Algae are a kind of super biomass and can be used in many ways - in medical technology and the pharmaceutical industry, in the cosmetics sector and in the food industry. In addition, they can produce oil as an energy source without requiring arable land. As they grow, they extract carbon dioxide from the atmosphere, thereby purifying the air and counteracting the greenhouse effect. Until now, algae processed in Germany have mostly been imported from the Far East, which is harmful to the climate, but this is no longer necessary with locally produced algae. Another advantage only became clear during the development of the concept: the waste heat from the computing centre can be used for algae cultivation all year round. In winter, the algae can be perfectly tempered with the temperature of the exhaust air. But even in the summer, the constant waste heat of 35.9 °C ensures optimal growth conditions for the Spirulina and Chlorella algae used. Harvested algae can also be dried with the exhaust air before the air is blown out
Flexible air conditioning technology at the heart of the plant
In the search for a suitable partner for air-conditioning technology, Weiss Technik was chosen. As a long-standing innovation driver in the industry, the company stands for versatile and highly efficient solutions. One focus of development is in the area of direct free cooling. For Stephan Vogt, Managing Director of Eschenburg Elektro-Kälte-Klima GmbH, there was another important argument: "Even during the initial planning phase, we opted for a Weiss Technik unit. On the one hand, because they offer the required efficiency, reliability and operational safety. On the other hand, because it was important for us to have a highly flexible solution with which we could implement the short-term developments of the dynamic project at any time".
Direct free cooling ensures energy efficiency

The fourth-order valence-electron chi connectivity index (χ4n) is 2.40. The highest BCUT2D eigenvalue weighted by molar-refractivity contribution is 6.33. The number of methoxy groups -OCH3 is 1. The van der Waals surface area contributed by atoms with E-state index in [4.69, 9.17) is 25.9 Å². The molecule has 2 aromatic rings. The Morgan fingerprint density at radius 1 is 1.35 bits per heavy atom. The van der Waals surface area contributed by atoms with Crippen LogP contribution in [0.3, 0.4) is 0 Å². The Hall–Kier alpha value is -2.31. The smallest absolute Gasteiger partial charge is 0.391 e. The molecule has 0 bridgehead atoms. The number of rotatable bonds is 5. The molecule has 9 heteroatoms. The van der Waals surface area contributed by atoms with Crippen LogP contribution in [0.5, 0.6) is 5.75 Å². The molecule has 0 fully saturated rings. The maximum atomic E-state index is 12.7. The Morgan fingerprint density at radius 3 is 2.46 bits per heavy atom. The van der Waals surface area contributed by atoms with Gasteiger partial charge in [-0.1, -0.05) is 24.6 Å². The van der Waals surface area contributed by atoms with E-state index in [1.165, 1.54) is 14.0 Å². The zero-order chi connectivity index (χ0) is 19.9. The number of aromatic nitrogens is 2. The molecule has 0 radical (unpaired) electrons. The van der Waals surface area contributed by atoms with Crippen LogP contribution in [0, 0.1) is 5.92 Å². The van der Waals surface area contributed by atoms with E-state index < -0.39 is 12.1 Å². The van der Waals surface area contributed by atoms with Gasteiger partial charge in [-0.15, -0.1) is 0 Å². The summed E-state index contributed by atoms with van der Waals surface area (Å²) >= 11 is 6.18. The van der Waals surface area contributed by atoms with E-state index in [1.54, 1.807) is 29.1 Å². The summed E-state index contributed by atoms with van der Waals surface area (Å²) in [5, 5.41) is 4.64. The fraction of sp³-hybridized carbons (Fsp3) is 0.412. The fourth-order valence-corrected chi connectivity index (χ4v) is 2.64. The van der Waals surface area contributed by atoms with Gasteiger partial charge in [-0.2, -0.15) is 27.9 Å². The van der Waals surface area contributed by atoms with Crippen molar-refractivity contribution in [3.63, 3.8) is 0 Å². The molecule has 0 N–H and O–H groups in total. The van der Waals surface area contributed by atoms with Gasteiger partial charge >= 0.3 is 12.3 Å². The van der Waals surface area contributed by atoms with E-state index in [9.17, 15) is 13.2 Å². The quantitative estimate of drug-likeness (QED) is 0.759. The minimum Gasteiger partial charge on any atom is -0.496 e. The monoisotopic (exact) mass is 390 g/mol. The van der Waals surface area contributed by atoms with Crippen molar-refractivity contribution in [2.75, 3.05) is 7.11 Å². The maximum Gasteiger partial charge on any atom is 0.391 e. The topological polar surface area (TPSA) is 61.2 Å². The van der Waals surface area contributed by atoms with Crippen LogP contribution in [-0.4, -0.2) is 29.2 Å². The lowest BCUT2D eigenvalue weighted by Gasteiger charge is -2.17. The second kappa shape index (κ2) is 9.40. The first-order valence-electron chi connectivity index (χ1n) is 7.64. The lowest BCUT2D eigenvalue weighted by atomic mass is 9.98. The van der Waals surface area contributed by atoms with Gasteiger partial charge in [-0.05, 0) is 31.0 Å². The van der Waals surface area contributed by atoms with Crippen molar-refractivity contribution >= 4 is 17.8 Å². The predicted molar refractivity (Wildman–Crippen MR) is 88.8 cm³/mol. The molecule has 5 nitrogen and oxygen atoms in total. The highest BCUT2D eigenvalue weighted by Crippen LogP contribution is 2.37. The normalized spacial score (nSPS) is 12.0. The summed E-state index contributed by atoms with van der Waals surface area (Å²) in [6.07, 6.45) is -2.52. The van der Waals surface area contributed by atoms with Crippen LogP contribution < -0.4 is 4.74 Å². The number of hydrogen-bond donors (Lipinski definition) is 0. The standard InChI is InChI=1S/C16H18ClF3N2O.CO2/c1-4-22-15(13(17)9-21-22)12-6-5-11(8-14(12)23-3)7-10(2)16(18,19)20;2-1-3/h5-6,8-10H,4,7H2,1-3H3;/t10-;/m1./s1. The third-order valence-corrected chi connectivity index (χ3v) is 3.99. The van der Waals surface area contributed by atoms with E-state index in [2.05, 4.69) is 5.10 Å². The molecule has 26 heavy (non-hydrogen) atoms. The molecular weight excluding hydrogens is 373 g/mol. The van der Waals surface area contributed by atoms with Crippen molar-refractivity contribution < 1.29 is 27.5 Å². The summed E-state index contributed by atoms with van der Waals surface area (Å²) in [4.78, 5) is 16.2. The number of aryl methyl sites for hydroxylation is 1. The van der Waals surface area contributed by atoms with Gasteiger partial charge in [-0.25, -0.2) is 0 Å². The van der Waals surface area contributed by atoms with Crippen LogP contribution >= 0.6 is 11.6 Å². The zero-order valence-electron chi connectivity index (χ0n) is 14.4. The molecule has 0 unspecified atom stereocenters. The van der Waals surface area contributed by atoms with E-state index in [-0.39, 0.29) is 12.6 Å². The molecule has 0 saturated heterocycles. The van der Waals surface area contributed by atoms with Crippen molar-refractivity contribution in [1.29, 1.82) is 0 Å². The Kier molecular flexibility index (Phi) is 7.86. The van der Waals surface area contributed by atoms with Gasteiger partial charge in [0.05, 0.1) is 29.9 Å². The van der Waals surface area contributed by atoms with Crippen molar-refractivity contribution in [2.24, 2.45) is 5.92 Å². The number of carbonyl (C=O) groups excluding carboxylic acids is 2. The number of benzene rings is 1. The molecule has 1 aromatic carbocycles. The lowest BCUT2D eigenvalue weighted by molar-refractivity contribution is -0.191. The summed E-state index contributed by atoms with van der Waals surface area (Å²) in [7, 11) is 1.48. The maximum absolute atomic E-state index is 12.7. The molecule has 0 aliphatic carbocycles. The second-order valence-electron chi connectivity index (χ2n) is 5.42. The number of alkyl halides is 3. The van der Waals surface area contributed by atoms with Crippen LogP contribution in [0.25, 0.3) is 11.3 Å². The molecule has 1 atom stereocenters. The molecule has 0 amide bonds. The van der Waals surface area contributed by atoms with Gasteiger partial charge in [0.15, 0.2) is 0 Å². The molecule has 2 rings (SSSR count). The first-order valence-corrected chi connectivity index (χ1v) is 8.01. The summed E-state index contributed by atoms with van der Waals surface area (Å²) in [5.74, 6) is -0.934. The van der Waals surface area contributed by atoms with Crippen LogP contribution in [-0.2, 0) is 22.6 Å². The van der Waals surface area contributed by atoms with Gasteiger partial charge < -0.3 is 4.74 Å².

The basis for the sustainable cycle of server cooling, greenhouse heating and algae drying is a high-performance air-conditioning system. To achieve maximum system efficiency, a Vindur® CoolMaster FC precision air-conditioning unit with direct free cooling was selected. These are directly connected to the outside air via their special housing design, so that they can directly utilise the advantages of di-rect free cooling. One success factor here is that the temperature at the site is on average almost 3 degrees cooler than in the metropolises where many data centres are located. Thanks to automatic control, the mechanical cooling is only switched on when necessary. Mario Schlotte, sales engineer at Weiss Technik, explains: "With our Vindur® CoolMaster FC air conditioning units, we have been achieving outstanding efficiency and reliability values and satisfied customers for many years. That's why we recommended the use of an appropriately designed unit."
Roll-out for further data centres
After the successful commissioning of the data centre in August 2020, Windcloud is planning further decentralised and wind-powered data centres. Winfried Ritter: "Digitalisation will continue to advance, and data centres will become increasingly important. We still have several bunkers at the site that are ideally suited for this. In addition, the concept can also be scaled for other locations worldwide. And with the successful team, we want to continue to move forward and make a lasting green change in the world of data centres."